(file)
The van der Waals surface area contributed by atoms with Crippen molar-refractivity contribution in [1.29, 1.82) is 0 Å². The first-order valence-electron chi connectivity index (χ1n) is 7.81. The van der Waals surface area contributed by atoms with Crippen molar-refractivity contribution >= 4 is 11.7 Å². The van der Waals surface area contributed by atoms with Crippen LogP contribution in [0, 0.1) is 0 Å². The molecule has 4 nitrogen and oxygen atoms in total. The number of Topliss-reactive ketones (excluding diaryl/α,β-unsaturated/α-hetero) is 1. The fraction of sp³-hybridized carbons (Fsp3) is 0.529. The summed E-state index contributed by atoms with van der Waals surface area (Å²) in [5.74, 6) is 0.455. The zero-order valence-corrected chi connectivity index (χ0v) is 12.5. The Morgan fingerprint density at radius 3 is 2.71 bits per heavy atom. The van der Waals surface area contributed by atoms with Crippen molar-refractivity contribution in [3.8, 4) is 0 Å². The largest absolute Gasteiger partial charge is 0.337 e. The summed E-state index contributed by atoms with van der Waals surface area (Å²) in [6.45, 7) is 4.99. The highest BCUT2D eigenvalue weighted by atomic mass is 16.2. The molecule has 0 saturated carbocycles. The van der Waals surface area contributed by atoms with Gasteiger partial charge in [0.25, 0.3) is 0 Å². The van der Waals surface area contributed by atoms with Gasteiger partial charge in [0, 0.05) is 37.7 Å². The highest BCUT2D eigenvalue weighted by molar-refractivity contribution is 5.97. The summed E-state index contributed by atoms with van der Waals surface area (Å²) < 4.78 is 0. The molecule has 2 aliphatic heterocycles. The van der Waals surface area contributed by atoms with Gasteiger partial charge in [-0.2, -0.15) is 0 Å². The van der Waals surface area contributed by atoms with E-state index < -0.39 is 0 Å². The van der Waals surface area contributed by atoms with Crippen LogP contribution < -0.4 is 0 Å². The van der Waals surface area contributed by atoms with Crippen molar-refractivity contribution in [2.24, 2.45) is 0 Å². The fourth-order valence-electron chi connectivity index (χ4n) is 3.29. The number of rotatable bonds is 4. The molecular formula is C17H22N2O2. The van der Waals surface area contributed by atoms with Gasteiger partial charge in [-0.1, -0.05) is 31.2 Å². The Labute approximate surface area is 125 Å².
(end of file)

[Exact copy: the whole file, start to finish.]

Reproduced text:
The van der Waals surface area contributed by atoms with Crippen molar-refractivity contribution in [1.29, 1.82) is 0 Å². The first-order valence-electron chi connectivity index (χ1n) is 7.81. The van der Waals surface area contributed by atoms with Crippen molar-refractivity contribution >= 4 is 11.7 Å². The van der Waals surface area contributed by atoms with Crippen LogP contribution in [0, 0.1) is 0 Å². The molecule has 4 nitrogen and oxygen atoms in total. The number of Topliss-reactive ketones (excluding diaryl/α,β-unsaturated/α-hetero) is 1. The fraction of sp³-hybridized carbons (Fsp3) is 0.529. The summed E-state index contributed by atoms with van der Waals surface area (Å²) in [5.74, 6) is 0.455. The zero-order valence-corrected chi connectivity index (χ0v) is 12.5. The Morgan fingerprint density at radius 3 is 2.71 bits per heavy atom. The van der Waals surface area contributed by atoms with Crippen molar-refractivity contribution in [3.8, 4) is 0 Å². The largest absolute Gasteiger partial charge is 0.337 e. The summed E-state index contributed by atoms with van der Waals surface area (Å²) in [6.45, 7) is 4.99. The highest BCUT2D eigenvalue weighted by atomic mass is 16.2. The molecule has 0 saturated carbocycles. The van der Waals surface area contributed by atoms with Gasteiger partial charge in [0.25, 0.3) is 0 Å². The van der Waals surface area contributed by atoms with Gasteiger partial charge in [0, 0.05) is 37.7 Å². The highest BCUT2D eigenvalue weighted by molar-refractivity contribution is 5.97. The summed E-state index contributed by atoms with van der Waals surface area (Å²) < 4.78 is 0. The molecule has 2 aliphatic heterocycles. The van der Waals surface area contributed by atoms with Gasteiger partial charge in [-0.2, -0.15) is 0 Å². The van der Waals surface area contributed by atoms with E-state index < -0.39 is 0 Å². The van der Waals surface area contributed by atoms with Crippen LogP contribution < -0.4 is 0 Å². The van der Waals surface area contributed by atoms with Crippen molar-refractivity contribution in [2.24, 2.45) is 0 Å². The fourth-order valence-electron chi connectivity index (χ4n) is 3.29. The number of rotatable bonds is 4. The molecular formula is C17H22N2O2. The van der Waals surface area contributed by atoms with Gasteiger partial charge in [-0.1, -0.05) is 31.2 Å². The Labute approximate surface area is 125 Å².